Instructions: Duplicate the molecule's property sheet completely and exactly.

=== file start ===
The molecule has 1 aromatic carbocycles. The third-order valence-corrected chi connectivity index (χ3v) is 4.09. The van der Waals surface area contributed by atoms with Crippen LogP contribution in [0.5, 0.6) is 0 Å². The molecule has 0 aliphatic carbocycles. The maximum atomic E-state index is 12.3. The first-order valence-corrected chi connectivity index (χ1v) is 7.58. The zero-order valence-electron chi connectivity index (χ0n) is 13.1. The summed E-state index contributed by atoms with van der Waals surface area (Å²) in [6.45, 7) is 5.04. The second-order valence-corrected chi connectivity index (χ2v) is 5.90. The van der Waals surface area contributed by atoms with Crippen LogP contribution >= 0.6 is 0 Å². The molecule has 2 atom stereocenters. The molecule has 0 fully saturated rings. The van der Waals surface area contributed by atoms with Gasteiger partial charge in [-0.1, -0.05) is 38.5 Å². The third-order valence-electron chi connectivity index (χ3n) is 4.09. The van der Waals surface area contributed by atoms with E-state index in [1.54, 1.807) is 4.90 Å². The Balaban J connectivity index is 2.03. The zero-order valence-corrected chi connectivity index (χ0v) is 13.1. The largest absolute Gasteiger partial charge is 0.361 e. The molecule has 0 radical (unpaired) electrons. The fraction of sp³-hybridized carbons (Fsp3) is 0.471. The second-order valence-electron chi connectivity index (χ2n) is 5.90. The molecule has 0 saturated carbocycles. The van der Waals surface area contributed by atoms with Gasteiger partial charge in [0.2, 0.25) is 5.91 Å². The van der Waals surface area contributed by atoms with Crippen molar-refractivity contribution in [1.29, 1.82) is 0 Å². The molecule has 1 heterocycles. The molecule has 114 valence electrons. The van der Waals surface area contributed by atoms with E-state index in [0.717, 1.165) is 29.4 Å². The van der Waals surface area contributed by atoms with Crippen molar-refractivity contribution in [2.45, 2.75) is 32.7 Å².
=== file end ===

The molecule has 1 aromatic carbocycles. The third-order valence-corrected chi connectivity index (χ3v) is 4.09. The van der Waals surface area contributed by atoms with Crippen LogP contribution in [0.5, 0.6) is 0 Å². The molecule has 0 aliphatic carbocycles. The maximum atomic E-state index is 12.3. The first-order valence-corrected chi connectivity index (χ1v) is 7.58. The zero-order valence-electron chi connectivity index (χ0n) is 13.1. The summed E-state index contributed by atoms with van der Waals surface area (Å²) in [6.45, 7) is 5.04. The second-order valence-corrected chi connectivity index (χ2v) is 5.90. The van der Waals surface area contributed by atoms with Crippen LogP contribution >= 0.6 is 0 Å². The molecule has 2 atom stereocenters. The molecule has 0 fully saturated rings. The van der Waals surface area contributed by atoms with Gasteiger partial charge in [-0.1, -0.05) is 38.5 Å². The third-order valence-electron chi connectivity index (χ3n) is 4.09. The van der Waals surface area contributed by atoms with E-state index in [1.54, 1.807) is 4.90 Å². The Balaban J connectivity index is 2.03. The zero-order valence-corrected chi connectivity index (χ0v) is 13.1. The largest absolute Gasteiger partial charge is 0.361 e. The molecule has 0 radical (unpaired) electrons. The fraction of sp³-hybridized carbons (Fsp3) is 0.471. The second-order valence-electron chi connectivity index (χ2n) is 5.90. The molecule has 0 saturated carbocycles. The van der Waals surface area contributed by atoms with Gasteiger partial charge in [0.2, 0.25) is 5.91 Å². The van der Waals surface area contributed by atoms with Crippen molar-refractivity contribution in [1.29, 1.82) is 0 Å². The molecule has 1 heterocycles. The molecule has 114 valence electrons. The van der Waals surface area contributed by atoms with E-state index in [0.717, 1.165) is 29.4 Å². The van der Waals surface area contributed by atoms with Crippen molar-refractivity contribution in [2.45, 2.75) is 32.7 Å².